Further to the aged casing tome of mine that appears elsewhere, I wanted to comment upon what appears (at least to me) to be currently salient points on casing characteristics.
It goes without saying that a disease free, manageable material that holds copious amounts of water within its structure for the duration of the flush is the nirvana of most casing manufacturers.
A casing that readily yields its water to the crop is unfortunately one that will not produce high quality mushrooms. The casing needs to have a high osmotic pressure so that the mushroom have to work hard to replace moisture lost due to evaporation and utilisation as it grows. This replacement moisture is best obtained from the compost in the form of a nutrient "soup" rather than "fresh water" easily taken from the casing. I admit that I have no idea if this view is actually technically correct but argue that observations made in the field over the years have more often than not been corroborative.
The above simplistic explanation highlights the dilemma in manufacturing casings soils where the required characteristics have to be balanced against producing a material that can be handled in the mushroom farm. The heavier deep dug peats are ideal at holding water but can be difficult to handle on the bed, so a compromise has to be made.
We are looking for a casing that is not too "open" nor too "solid" and definitely not anaerobic:
A deep dug material with perhaps a relatively small percentage of milled "brown" material added for manageability mixed together with SBL is one of the most commonly used mixes. The quality of the deep dug material is a very important factor. This dense material should contain many small air spaces that hold moisture effectively, and make the moisture harder to extract. Adversely, this material will be harder to fill will water if over-worked or over-dried. The deep dug material should contain a good supply of string fibre, this will not only provide safety against mechanical over-working but they will also provide "wicks" as routes for water movement through the denser parts of the material.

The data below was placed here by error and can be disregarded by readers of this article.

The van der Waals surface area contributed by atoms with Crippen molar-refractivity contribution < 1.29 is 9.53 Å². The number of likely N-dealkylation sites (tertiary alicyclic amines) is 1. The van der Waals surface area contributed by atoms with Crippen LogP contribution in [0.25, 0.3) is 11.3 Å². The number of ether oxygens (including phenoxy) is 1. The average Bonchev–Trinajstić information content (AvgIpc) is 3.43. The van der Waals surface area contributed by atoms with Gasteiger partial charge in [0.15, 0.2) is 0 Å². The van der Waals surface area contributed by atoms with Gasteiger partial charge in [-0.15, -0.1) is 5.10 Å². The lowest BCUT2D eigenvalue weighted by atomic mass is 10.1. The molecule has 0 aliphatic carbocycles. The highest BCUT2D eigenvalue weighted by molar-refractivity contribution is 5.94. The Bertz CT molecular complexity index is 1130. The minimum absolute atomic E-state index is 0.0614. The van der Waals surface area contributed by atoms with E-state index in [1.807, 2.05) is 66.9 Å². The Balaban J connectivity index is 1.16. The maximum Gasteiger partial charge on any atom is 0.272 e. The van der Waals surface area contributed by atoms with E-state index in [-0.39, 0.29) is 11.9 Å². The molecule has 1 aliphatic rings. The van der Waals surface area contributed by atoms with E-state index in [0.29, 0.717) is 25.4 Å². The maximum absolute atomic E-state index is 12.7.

One can also have a sludgy casing that will hold a lot of water but has air spaces that are relatively large and thus again osmotic pressures will be lower. Over-working can also reduce the water holding capacity of this type of material as it is easy to knock the c**p out of most casings during application and remove the air spaces completely. Such a result will be less suitable for use with Ph2 compost because here, water input tends to be applied with the casing behaving as a slow funnel to the compost. Excess water applied will not be readily absorbed by the casing but instead pass down to the interface and probably cause damage. High water inputs will consequently be extremely difficult to achieve. This will be less critical with Ph3 compost but in both cases total water input will be limited so reducing the availability of water to the crop.
Readers might comment that there is nothing new in the above text. This is true, but I have recently seen various materials (after application - i.e. not the supplier's responsibility!) that definitely do not match my perceived idea, or those in the accepted tomes on casing, for an ideal casing as described above. These characteristics are important and growers should keep an eye on the “creeping variances” as Geoff Ganney used to say. !
2/3/2017 7:45:38 PM Jeff Ganney has no specific or quality information to offer of any value. I've read his articles etc over the years and nothing really sticks has far as value is concerned. Mark Morris, UK
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